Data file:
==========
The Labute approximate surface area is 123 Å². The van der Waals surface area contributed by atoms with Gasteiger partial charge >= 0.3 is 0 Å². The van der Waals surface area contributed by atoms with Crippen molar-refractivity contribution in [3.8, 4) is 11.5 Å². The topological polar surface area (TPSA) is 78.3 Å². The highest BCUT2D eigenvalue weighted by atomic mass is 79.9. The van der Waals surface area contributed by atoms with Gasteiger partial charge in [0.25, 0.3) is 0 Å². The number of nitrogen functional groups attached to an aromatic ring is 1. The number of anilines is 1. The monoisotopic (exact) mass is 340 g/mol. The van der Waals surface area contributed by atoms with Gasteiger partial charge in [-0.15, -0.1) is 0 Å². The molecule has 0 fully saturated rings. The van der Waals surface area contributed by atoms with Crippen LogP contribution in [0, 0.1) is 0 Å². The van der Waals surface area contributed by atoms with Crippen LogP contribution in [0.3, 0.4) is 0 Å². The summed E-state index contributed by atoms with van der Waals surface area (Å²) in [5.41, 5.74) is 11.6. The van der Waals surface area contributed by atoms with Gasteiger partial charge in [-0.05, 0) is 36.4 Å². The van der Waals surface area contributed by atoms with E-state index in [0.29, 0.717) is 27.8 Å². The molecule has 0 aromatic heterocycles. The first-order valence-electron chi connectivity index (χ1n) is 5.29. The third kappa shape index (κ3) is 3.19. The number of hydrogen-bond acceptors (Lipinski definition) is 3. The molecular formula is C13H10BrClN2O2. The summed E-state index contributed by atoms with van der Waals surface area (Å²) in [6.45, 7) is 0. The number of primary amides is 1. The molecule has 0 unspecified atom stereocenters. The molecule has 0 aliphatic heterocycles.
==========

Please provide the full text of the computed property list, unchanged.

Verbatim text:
The Labute approximate surface area is 123 Å². The van der Waals surface area contributed by atoms with Gasteiger partial charge >= 0.3 is 0 Å². The van der Waals surface area contributed by atoms with Crippen molar-refractivity contribution in [3.8, 4) is 11.5 Å². The topological polar surface area (TPSA) is 78.3 Å². The highest BCUT2D eigenvalue weighted by atomic mass is 79.9. The van der Waals surface area contributed by atoms with Gasteiger partial charge in [0.25, 0.3) is 0 Å². The number of nitrogen functional groups attached to an aromatic ring is 1. The number of anilines is 1. The monoisotopic (exact) mass is 340 g/mol. The van der Waals surface area contributed by atoms with Gasteiger partial charge in [-0.15, -0.1) is 0 Å². The molecule has 0 fully saturated rings. The van der Waals surface area contributed by atoms with Crippen LogP contribution in [0, 0.1) is 0 Å². The van der Waals surface area contributed by atoms with Crippen LogP contribution in [0.3, 0.4) is 0 Å². The summed E-state index contributed by atoms with van der Waals surface area (Å²) in [5.41, 5.74) is 11.6. The van der Waals surface area contributed by atoms with Gasteiger partial charge in [-0.05, 0) is 36.4 Å². The van der Waals surface area contributed by atoms with E-state index in [0.29, 0.717) is 27.8 Å². The molecule has 0 aromatic heterocycles. The first-order valence-electron chi connectivity index (χ1n) is 5.29. The third kappa shape index (κ3) is 3.19. The number of hydrogen-bond acceptors (Lipinski definition) is 3. The molecular formula is C13H10BrClN2O2. The summed E-state index contributed by atoms with van der Waals surface area (Å²) in [6.45, 7) is 0. The number of primary amides is 1. The molecule has 0 unspecified atom stereocenters. The molecule has 0 aliphatic heterocycles.